In supporting roles, Joseph Gordon-Levitt is a standout as the cynical, anxious point-man, having the luxury of dominating both the delirious zero-gravity action scene, and probably the film’s funniest moment opposite Ellen Page. Page, though playing largely against type, does well in a fairly unchallenging role, teasing the expository information out of the principal characters, and at one point rather amusingly reflecting our own bemusement at Nolan’s narrative, as she bluntly asks “Whose subconscious are we in now?”. Tom Hardy is also fabulously sly as the smooth talking Eames, and here, virtually unrecognisable from his turns in Star Trek: Nemesis and Bronson, there are genuine hints that he would make a superb James Bond once Daniel Craig hangs up the mantle. Even the smaller roles, such as Cillian Murphy as the mark, Pete Postlethwaite as his father, and even straight-to-DVD exile Tom Berenger as Fischer’s godfather, are meticulously played and absolutely memorable.
As with The Dark Knight, Nolan’s supreme triumph is that he has expertly melded audience expectation with his own sublime ambition; the result is a thoroughly entertaining work of action cinema that’s also brimming with invention and intellect. Perhaps Nolan’s most succinct and definite qualification of this success abounds in the film’s extraordinary key set-piece, in which Cobb and his crew simultaneously penetrate several levels of dreams at once; a sprawling scene that, if there is any justice in the world, will ensure Nolan receiving a Best Director Oscar nomination next year. To a similar note, the spatial complexity of the scene – alongside its marvellous execution – makes the film a virtual, justifiable lock for a Best Editing nomination.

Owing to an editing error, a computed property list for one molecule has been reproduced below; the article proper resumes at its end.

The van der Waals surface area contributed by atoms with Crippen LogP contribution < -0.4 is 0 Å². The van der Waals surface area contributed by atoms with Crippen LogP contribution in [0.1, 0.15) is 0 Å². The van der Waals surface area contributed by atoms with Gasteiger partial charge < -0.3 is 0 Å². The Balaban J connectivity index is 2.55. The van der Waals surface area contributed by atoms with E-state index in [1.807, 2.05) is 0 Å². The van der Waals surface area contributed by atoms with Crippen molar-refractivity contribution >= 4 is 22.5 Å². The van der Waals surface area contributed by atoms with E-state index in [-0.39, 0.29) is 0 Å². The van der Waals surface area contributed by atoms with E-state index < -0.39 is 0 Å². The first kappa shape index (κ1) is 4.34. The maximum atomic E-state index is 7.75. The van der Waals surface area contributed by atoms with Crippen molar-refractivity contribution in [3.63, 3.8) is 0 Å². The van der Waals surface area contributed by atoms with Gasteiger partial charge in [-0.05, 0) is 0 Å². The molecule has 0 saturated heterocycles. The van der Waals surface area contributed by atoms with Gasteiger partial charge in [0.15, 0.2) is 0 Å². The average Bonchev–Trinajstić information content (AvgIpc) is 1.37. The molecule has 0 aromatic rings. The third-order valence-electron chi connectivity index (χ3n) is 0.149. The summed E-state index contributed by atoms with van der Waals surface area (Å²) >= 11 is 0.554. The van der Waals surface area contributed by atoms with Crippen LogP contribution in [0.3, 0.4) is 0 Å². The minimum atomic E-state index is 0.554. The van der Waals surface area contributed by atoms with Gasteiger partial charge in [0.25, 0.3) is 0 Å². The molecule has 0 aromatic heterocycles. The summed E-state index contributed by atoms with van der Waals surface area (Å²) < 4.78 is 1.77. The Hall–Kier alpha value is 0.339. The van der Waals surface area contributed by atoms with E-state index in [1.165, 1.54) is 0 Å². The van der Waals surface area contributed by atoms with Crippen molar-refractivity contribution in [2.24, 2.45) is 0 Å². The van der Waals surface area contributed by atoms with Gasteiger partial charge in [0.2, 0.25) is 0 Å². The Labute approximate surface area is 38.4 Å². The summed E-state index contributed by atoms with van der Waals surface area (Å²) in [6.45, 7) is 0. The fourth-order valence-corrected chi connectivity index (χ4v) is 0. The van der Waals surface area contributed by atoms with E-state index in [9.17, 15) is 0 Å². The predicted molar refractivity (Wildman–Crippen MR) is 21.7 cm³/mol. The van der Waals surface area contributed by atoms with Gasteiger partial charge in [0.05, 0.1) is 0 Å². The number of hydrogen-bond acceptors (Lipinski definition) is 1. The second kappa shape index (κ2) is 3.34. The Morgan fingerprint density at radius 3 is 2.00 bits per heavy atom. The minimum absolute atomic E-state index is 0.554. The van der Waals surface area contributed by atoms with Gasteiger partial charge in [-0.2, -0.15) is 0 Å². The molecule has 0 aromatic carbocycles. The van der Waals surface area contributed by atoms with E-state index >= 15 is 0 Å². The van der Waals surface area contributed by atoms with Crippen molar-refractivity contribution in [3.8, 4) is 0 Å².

There is so much packed inside this film – so much torment, humour, exhilaration, and bewildering invention – that its 148 minute runtime hurtles by in a flash, and in fact, it is the rare film that could possibly have benefited from being a tad longer. Such is the density of Inception that it absolutely justifies multiple viewings, if only to put the last pieces of this ingenious jigsaw puzzle together. Though its greatest triumph is its mind-boggling technical execution and narrative complexity, Inception also vindicates the few valid criticisms of Nolan’s previous work, while demonstrating to us here – in what is surely his 2001: A Space Odyssey or Blade Runner – that he has aptly earned his place among cinema’s biggest thinkers and best storytellers.